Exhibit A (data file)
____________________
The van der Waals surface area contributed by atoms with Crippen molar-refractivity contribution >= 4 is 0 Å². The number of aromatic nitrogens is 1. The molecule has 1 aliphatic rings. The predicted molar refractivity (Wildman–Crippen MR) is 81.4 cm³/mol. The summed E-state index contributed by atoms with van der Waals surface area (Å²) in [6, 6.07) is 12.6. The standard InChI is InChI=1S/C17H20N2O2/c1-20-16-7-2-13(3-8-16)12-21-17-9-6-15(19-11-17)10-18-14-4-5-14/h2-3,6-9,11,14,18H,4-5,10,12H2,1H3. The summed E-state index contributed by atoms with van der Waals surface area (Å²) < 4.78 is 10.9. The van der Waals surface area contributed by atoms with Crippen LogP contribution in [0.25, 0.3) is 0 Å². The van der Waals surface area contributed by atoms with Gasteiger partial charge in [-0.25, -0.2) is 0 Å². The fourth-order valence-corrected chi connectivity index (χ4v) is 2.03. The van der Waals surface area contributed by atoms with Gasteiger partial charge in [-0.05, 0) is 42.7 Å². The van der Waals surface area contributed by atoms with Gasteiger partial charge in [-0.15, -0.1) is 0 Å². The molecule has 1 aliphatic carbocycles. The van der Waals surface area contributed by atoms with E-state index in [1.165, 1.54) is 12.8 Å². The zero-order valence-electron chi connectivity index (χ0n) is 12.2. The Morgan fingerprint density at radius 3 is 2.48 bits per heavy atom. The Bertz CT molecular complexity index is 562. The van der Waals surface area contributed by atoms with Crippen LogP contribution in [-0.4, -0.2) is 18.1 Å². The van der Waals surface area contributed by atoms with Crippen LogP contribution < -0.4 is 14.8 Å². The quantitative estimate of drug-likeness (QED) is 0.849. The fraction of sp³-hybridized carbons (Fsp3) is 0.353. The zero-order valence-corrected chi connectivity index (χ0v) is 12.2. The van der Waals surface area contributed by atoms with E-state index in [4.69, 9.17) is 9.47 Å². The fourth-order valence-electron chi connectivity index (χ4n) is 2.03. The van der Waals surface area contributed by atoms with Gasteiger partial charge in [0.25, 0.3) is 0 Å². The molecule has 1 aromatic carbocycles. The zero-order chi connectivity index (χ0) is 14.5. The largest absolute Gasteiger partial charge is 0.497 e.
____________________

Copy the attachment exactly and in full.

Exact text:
The van der Waals surface area contributed by atoms with Crippen molar-refractivity contribution >= 4 is 0 Å². The number of aromatic nitrogens is 1. The molecule has 1 aliphatic rings. The predicted molar refractivity (Wildman–Crippen MR) is 81.4 cm³/mol. The summed E-state index contributed by atoms with van der Waals surface area (Å²) in [6, 6.07) is 12.6. The standard InChI is InChI=1S/C17H20N2O2/c1-20-16-7-2-13(3-8-16)12-21-17-9-6-15(19-11-17)10-18-14-4-5-14/h2-3,6-9,11,14,18H,4-5,10,12H2,1H3. The summed E-state index contributed by atoms with van der Waals surface area (Å²) < 4.78 is 10.9. The van der Waals surface area contributed by atoms with Crippen LogP contribution in [0.25, 0.3) is 0 Å². The van der Waals surface area contributed by atoms with Gasteiger partial charge in [-0.25, -0.2) is 0 Å². The fourth-order valence-corrected chi connectivity index (χ4v) is 2.03. The van der Waals surface area contributed by atoms with Gasteiger partial charge in [-0.05, 0) is 42.7 Å². The van der Waals surface area contributed by atoms with Gasteiger partial charge in [-0.15, -0.1) is 0 Å². The molecule has 1 aliphatic carbocycles. The van der Waals surface area contributed by atoms with E-state index in [1.165, 1.54) is 12.8 Å². The zero-order valence-electron chi connectivity index (χ0n) is 12.2. The Morgan fingerprint density at radius 3 is 2.48 bits per heavy atom. The Bertz CT molecular complexity index is 562. The van der Waals surface area contributed by atoms with Crippen LogP contribution in [-0.4, -0.2) is 18.1 Å². The van der Waals surface area contributed by atoms with Crippen LogP contribution < -0.4 is 14.8 Å². The quantitative estimate of drug-likeness (QED) is 0.849. The fraction of sp³-hybridized carbons (Fsp3) is 0.353. The zero-order valence-corrected chi connectivity index (χ0v) is 12.2. The van der Waals surface area contributed by atoms with E-state index in [4.69, 9.17) is 9.47 Å². The fourth-order valence-electron chi connectivity index (χ4n) is 2.03. The van der Waals surface area contributed by atoms with Gasteiger partial charge in [0.25, 0.3) is 0 Å². The molecule has 1 aromatic carbocycles. The zero-order chi connectivity index (χ0) is 14.5. The largest absolute Gasteiger partial charge is 0.497 e.